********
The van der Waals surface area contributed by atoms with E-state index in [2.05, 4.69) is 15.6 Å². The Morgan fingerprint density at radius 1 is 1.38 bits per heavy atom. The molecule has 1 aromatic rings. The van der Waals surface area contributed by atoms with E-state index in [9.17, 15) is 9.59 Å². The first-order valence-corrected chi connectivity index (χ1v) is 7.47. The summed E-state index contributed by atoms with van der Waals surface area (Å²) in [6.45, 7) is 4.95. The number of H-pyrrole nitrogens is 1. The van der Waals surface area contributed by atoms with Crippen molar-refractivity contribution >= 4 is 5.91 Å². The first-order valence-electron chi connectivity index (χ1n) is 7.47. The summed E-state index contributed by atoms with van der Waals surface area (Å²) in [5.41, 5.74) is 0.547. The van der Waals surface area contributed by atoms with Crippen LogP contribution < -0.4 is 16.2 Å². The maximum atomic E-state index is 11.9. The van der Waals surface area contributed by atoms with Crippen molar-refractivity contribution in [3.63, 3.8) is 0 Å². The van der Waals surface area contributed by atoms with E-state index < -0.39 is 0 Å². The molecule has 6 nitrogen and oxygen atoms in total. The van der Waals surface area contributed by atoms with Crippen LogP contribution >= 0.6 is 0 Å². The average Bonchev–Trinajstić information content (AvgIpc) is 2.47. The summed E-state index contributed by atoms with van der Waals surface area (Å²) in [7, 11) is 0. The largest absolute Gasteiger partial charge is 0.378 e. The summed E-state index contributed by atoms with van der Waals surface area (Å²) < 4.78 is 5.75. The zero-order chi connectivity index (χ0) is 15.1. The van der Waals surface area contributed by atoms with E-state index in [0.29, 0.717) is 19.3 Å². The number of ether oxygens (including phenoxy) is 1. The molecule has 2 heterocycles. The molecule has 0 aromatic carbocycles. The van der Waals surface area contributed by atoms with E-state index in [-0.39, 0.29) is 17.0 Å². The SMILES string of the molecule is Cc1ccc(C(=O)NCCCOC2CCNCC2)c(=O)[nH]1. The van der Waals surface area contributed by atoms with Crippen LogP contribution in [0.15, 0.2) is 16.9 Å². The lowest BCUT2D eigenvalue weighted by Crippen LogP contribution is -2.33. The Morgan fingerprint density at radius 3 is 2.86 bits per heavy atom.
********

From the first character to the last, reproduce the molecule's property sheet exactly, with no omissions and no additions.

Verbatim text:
The van der Waals surface area contributed by atoms with E-state index in [2.05, 4.69) is 15.6 Å². The Morgan fingerprint density at radius 1 is 1.38 bits per heavy atom. The molecule has 1 aromatic rings. The van der Waals surface area contributed by atoms with E-state index in [9.17, 15) is 9.59 Å². The first-order valence-corrected chi connectivity index (χ1v) is 7.47. The summed E-state index contributed by atoms with van der Waals surface area (Å²) in [6.45, 7) is 4.95. The number of H-pyrrole nitrogens is 1. The van der Waals surface area contributed by atoms with Crippen molar-refractivity contribution >= 4 is 5.91 Å². The first-order valence-electron chi connectivity index (χ1n) is 7.47. The summed E-state index contributed by atoms with van der Waals surface area (Å²) in [5.41, 5.74) is 0.547. The van der Waals surface area contributed by atoms with Crippen LogP contribution < -0.4 is 16.2 Å². The maximum atomic E-state index is 11.9. The van der Waals surface area contributed by atoms with Crippen molar-refractivity contribution in [3.63, 3.8) is 0 Å². The van der Waals surface area contributed by atoms with E-state index < -0.39 is 0 Å². The molecule has 6 nitrogen and oxygen atoms in total. The van der Waals surface area contributed by atoms with Crippen LogP contribution >= 0.6 is 0 Å². The average Bonchev–Trinajstić information content (AvgIpc) is 2.47. The summed E-state index contributed by atoms with van der Waals surface area (Å²) in [7, 11) is 0. The largest absolute Gasteiger partial charge is 0.378 e. The summed E-state index contributed by atoms with van der Waals surface area (Å²) < 4.78 is 5.75. The zero-order chi connectivity index (χ0) is 15.1. The van der Waals surface area contributed by atoms with E-state index in [0.29, 0.717) is 19.3 Å². The number of ether oxygens (including phenoxy) is 1. The molecule has 2 heterocycles. The molecule has 0 aromatic carbocycles. The van der Waals surface area contributed by atoms with E-state index in [-0.39, 0.29) is 17.0 Å². The SMILES string of the molecule is Cc1ccc(C(=O)NCCCOC2CCNCC2)c(=O)[nH]1. The van der Waals surface area contributed by atoms with Crippen LogP contribution in [0.15, 0.2) is 16.9 Å². The lowest BCUT2D eigenvalue weighted by Crippen LogP contribution is -2.33. The Morgan fingerprint density at radius 3 is 2.86 bits per heavy atom.